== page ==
Looks a little suspecious to me.

  • by Cyberllama (113628) on Thursday October 25, 2012 @05:35PM (#41771633)

    So wait, which is it? Google is unfairly prioritizing their own services, or unfairly indexing others? Yelp is their competitor. They have their own competing service in Google Places.

    You can't have it both ways. You can't say on the one hand that they're "stealing" when they index other people's content and you can't argue that they're being anti-competitive if they don't have enough of other people's content, or other people's content not highly enough ranked. And, bottom line, Google has flatly denied that they do this. They have been explicit in stating that they do not tinker with their algorithm to make their services show up higher than others--so unless you have some evidence they're lying, then what's your case going to be?

  • Re:Still Free (Score:4, Insightful)

    by compro01 (777531) on Thursday October 25, 2012 @05:43PM (#41771707)

    Now, if Windows somehow tried to prevent you from downloading/installing an alternate browser, I would understand, but that's just not the case.

    Which is somewhat what they did in preventing OEMs from bundling alternative browsers, which is what got them sued.

  • Re:Still Free (Score:2, Insightful)

    by Anonymous Coward on Thursday October 25, 2012 @05:43PM (#41771711)

    It may seem ridiculous today but the internet was a very different place when Microsoft did the things that brought on that lawsuit. Micrsoft succeeded in drawing out the drama for a decade, but the fact remains that they did some very very very dirty things.

    Today I with a few keystrokes and clicks I can install chrome in less than a minute and never see IE ever again.

    Back then it could take hours to download a browser suite over a modem, and installation was faily complicated compared to installing chrome today. Most people got their browsers on disks from their ISP (Or just used IE because it was already there)

    The old microsoft OSs really did go out of their way to force you to use IE. For kicks, and to play some old games, I installed windows 98SE in a VM. I forgot how many hoops you had to jump through. Until you deleted icons off the desktop, windows would try to force you to sign up for MSN before letting you use dial-up networking. (Not even remotely kidding) The whole experience was designed to force you to use IE, and it was pretty hard for the average user to use anything else.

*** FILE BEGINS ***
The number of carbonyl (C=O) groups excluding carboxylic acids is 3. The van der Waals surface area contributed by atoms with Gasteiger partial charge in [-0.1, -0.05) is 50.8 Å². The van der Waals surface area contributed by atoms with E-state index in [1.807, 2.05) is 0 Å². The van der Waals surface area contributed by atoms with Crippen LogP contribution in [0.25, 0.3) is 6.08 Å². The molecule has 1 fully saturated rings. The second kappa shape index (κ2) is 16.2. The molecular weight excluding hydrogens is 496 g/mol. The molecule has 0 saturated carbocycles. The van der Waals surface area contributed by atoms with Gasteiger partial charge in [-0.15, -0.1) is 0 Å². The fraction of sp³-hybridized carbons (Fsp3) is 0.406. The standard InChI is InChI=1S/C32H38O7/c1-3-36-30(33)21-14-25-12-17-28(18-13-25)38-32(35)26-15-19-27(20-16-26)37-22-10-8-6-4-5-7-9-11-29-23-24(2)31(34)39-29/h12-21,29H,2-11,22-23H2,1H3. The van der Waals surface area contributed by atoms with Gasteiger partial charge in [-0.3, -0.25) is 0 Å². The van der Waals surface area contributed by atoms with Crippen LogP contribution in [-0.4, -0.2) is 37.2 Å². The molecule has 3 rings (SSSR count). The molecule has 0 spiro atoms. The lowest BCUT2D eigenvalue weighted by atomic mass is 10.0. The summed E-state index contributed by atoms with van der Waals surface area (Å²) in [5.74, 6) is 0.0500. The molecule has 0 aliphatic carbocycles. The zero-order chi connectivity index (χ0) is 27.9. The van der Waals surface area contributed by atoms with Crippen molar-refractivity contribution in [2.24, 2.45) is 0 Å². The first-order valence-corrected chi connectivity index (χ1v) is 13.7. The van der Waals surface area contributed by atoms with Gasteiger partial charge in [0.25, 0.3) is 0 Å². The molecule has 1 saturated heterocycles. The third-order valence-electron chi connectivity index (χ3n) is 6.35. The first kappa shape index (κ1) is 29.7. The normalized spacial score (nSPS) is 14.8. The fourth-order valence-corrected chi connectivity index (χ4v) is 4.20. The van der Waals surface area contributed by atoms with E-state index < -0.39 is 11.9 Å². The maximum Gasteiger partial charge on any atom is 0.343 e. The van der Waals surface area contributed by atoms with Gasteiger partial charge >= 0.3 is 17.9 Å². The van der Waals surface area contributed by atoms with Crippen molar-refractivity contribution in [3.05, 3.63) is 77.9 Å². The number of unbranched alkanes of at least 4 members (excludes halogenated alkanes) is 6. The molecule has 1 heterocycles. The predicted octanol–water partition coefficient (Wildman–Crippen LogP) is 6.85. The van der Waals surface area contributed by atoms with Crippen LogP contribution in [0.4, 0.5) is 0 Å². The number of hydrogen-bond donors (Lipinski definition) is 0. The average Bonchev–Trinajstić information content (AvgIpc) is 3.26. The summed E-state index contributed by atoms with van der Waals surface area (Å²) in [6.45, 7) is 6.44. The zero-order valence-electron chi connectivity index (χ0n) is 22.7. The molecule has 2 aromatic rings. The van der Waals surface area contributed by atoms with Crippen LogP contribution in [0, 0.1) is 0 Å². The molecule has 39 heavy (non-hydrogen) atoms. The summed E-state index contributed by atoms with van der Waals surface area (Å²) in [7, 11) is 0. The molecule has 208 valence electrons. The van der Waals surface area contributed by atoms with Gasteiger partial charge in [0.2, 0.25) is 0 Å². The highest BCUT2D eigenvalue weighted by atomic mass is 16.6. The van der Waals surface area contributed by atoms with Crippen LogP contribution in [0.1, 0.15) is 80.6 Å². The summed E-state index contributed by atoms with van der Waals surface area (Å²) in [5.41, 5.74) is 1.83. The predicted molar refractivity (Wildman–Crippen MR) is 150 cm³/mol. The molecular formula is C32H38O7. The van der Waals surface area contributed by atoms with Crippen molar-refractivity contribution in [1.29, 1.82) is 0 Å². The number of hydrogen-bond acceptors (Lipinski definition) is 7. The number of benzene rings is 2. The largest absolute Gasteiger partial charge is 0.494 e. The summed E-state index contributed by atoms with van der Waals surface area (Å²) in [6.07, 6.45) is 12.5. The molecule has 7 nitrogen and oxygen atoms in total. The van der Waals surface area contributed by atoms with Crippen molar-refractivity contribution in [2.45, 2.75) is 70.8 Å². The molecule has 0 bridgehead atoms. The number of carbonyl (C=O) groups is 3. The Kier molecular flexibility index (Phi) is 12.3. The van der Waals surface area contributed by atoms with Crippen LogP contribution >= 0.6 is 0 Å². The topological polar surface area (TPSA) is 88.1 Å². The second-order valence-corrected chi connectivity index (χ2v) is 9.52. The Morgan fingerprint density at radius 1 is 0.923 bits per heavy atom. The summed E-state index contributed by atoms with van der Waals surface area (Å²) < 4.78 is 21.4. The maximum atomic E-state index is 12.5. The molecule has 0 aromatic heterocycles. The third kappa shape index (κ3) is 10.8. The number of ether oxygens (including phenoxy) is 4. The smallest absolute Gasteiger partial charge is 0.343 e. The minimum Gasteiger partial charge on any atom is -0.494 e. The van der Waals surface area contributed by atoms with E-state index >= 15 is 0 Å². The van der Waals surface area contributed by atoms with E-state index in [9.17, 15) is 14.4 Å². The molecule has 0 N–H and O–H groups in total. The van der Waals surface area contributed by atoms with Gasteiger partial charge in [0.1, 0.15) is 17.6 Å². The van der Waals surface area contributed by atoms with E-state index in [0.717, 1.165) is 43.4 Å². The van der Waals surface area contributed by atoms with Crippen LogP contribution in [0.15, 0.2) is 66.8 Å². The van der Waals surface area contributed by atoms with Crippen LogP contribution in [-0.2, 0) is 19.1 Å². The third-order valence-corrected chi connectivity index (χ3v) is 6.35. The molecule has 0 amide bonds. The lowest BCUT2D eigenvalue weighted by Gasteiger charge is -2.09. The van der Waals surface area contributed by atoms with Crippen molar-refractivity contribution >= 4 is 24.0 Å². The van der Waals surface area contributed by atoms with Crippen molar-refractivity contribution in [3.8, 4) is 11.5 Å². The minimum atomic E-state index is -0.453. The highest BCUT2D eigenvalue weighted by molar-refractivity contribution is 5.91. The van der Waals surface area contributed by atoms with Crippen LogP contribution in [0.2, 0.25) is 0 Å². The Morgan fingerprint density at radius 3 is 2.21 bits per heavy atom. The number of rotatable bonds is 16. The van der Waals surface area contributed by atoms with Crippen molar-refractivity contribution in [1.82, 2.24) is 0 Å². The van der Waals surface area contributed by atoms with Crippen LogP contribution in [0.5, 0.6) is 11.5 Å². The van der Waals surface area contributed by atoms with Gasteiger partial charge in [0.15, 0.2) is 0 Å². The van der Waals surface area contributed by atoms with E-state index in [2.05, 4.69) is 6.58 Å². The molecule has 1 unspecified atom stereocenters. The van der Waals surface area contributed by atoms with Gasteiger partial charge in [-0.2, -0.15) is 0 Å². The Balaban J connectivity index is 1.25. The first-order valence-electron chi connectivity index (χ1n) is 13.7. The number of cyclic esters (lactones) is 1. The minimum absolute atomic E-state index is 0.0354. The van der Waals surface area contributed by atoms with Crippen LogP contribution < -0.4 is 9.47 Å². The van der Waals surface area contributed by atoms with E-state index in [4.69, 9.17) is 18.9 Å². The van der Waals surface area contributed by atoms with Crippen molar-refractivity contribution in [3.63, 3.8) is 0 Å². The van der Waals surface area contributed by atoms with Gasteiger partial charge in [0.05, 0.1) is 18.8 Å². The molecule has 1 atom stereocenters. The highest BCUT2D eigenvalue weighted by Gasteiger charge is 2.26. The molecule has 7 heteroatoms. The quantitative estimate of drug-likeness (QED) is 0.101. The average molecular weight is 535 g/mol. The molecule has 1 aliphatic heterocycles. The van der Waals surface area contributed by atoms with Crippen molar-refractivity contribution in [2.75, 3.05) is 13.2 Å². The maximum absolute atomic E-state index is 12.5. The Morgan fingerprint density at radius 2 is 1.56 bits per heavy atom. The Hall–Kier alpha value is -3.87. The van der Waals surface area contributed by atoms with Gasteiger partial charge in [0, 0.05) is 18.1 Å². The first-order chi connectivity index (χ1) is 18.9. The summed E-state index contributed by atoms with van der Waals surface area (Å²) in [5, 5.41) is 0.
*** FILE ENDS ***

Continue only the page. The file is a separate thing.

• Re:Sour Grapes (Score:5, Insightful)

    by miltonw (892065) on Thursday October 25, 2012 @05:43PM (#41771725)

    Ah, but that is not the proven fact you pretend it is. There is no proof at all that Google tweaks its results to put its own services at the top of the list. You have assumed guilt that has never been established in order to "prove" that Google is guilty.

    Even companies are assumed innocent until proven guilty. That's called "justice" and if you don't like it, tough.

  • Re:Still Free (Score:5, Insightful)

    by erroneus (253617) on Thursday October 25, 2012 @05:47PM (#41771765) Homepage

    No. I disagree. The landscape for the internet was damaged horribly by Microsoft's defacto dominance and their tying the browser with the operating system. In fact, Microsoft has even managed to harm MS Windows by taking this route. (By tying the browser to the OS, they have made having multiple versions of MSIE impossible as far as I can tell.. please link me to proof if I am wrong.) And by tying the browser to the OS, a vulnerability in the browser is a vulnerability in the OS and everything hosted by and accessible to the OS. Additionally, they used their OS dominance to affect other markets via their browser and its Microsoft-only compliance. It threatened the very framework of the web at large.

    As a result of all the suits against Microsoft, the landscape has changed to favor a standards compliant direction. This is a huge improvement which would never have happened unless Microsoft was discouraged from their intended path.

    I don't have an opinion about Google's tactics as to whether or not they are unfair. Users have never been locked into Google. Users choose which search engine they want to use. Bing is the default for "most default desktops" out there anyway. Google doesn't force users to decide which search engine they will use or lock them into anything. Their level of lock-in with Android is a little disturbing but even that's quite a bit of a choice... I could go without access to the Play store... there are alternatives but I can't imagine trusting any of them just yet. Or I could simply go without using any of those services at all.